The disappearance of Malaysia Airlines Flight 370 has baffled investigators for more than four years, but a pair of retired Canadian air crash investigators believe they’ve found the answer. On March 8, 2014, the passenger jet carrying 239 people was travelling from Kuala Lumpur to Beijing but crashed somewhere in the Indian Ocean. Source
  • 13 cottages near Meadow Lake, Sask. destroyed by wildfire

    Canada News CBC News
    The Tuff wildfire still ablaze in central Saskatchewan destroyed all the cottages in one subdivision over the weekend. Wayne Pearson, who owns a property at Flotten Lake, said a spokesperson with the Meadow Lake Provincial Park called him Sunday morning to say all 13 cottages had been destroyed. Source
  • Baboon escapes crate at Texas airport; officers corner him

    World News CTV News
    SAN ANTONIO - A baboon on his way to a South Texas wildlife sanctuary escaped his crate and kept officers busy for two hours at San Antonio International Airport. Officers shot the baboon named Dawkins with a tranquilizer dart. Source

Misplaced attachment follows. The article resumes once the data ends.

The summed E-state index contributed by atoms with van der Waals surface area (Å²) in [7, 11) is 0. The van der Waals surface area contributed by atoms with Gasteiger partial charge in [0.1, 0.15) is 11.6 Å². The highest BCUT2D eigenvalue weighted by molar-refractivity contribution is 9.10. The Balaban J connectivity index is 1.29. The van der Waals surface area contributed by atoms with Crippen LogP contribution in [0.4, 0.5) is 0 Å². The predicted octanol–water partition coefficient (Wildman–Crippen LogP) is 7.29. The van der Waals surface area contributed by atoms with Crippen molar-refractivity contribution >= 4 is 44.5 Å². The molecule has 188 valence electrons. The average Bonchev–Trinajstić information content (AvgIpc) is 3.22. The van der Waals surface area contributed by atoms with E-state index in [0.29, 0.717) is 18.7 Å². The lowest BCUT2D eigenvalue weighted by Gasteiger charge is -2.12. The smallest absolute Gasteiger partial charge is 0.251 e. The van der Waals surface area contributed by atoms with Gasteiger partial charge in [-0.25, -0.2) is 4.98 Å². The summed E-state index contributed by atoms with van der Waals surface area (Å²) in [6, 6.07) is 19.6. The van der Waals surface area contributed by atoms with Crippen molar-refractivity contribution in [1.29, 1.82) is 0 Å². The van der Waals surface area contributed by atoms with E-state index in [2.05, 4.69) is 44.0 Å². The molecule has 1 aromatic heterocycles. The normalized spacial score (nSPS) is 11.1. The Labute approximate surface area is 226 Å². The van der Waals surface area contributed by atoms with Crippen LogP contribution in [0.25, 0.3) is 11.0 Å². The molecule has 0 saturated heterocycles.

• Rescuers helped injured B.C. landslide victims through waist-deep mud, debris

    Canada News CBC News
    Gabe Rosescu remembers waking up hanging from his seatbelt, groaning and barely able to see. Before he blacked out, he was travelling down a B.C. highway with his partner, Sheri Niemegeers. Sask. couple swept away by B.C. Source
  • FBI, U.S. Justice Department to 'review' classified info sought by lawmakers

    World News CTV News
    WASHINGTON -- The White House said Monday that top FBI and Justice Department officials have agreed to meet with congressional leaders and "review" highly classified information the lawmakers have been seeking as they scrutinize the handling of the Russia investigation. Source
  • Cuban plane crash death toll rises to 111 as 2 survivors still in critical condition

    World News CBC News
    Cuban state media say a 23-year-old survivor of Friday's plane crash in Havana has died, raising the death toll to 111. Gretell Landrove Font died Monday afternoon of extensive injuries suffered in the crash of the Boeing 737 that was rented from a Mexican company by Cuba's national airline, Cubana, state radio and television stations announced. Source